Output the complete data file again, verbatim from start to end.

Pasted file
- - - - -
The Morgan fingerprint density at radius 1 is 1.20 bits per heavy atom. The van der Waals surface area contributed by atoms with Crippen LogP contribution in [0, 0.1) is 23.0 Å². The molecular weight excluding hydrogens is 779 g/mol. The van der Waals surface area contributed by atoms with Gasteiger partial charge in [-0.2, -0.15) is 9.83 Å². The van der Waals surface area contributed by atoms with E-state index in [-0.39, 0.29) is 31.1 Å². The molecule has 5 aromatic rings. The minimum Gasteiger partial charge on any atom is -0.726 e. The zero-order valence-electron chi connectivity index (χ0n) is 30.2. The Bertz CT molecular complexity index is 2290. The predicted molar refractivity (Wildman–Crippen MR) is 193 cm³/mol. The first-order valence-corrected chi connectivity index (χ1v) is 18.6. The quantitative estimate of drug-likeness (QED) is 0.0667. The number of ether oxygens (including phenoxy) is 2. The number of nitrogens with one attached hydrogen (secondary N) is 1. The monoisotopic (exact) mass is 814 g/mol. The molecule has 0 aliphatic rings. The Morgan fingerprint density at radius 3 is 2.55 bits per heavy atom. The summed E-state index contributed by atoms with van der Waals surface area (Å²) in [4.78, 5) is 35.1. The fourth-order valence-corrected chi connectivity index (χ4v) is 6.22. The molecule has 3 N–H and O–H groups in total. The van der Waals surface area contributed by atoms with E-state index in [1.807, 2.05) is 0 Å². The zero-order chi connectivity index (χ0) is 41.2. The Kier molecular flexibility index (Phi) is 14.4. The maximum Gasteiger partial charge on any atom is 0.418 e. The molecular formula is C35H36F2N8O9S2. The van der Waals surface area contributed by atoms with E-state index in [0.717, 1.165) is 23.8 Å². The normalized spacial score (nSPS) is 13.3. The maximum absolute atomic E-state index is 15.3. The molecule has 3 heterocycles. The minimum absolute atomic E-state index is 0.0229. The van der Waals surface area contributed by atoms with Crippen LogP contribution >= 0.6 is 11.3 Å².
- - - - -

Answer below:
The Morgan fingerprint density at radius 1 is 1.20 bits per heavy atom. The van der Waals surface area contributed by atoms with Crippen LogP contribution in [0, 0.1) is 23.0 Å². The molecular weight excluding hydrogens is 779 g/mol. The van der Waals surface area contributed by atoms with Gasteiger partial charge in [-0.2, -0.15) is 9.83 Å². The van der Waals surface area contributed by atoms with E-state index in [-0.39, 0.29) is 31.1 Å². The molecule has 5 aromatic rings. The minimum Gasteiger partial charge on any atom is -0.726 e. The zero-order valence-electron chi connectivity index (χ0n) is 30.2. The Bertz CT molecular complexity index is 2290. The predicted molar refractivity (Wildman–Crippen MR) is 193 cm³/mol. The first-order valence-corrected chi connectivity index (χ1v) is 18.6. The quantitative estimate of drug-likeness (QED) is 0.0667. The number of ether oxygens (including phenoxy) is 2. The number of nitrogens with one attached hydrogen (secondary N) is 1. The monoisotopic (exact) mass is 814 g/mol. The molecule has 0 aliphatic rings. The Morgan fingerprint density at radius 3 is 2.55 bits per heavy atom. The summed E-state index contributed by atoms with van der Waals surface area (Å²) in [4.78, 5) is 35.1. The fourth-order valence-corrected chi connectivity index (χ4v) is 6.22. The molecule has 3 N–H and O–H groups in total. The van der Waals surface area contributed by atoms with E-state index in [1.807, 2.05) is 0 Å². The zero-order chi connectivity index (χ0) is 41.2. The Kier molecular flexibility index (Phi) is 14.4. The maximum Gasteiger partial charge on any atom is 0.418 e. The molecular formula is C35H36F2N8O9S2. The van der Waals surface area contributed by atoms with E-state index in [0.717, 1.165) is 23.8 Å². The normalized spacial score (nSPS) is 13.3. The maximum absolute atomic E-state index is 15.3. The molecule has 3 heterocycles. The minimum absolute atomic E-state index is 0.0229. The van der Waals surface area contributed by atoms with Crippen LogP contribution >= 0.6 is 11.3 Å².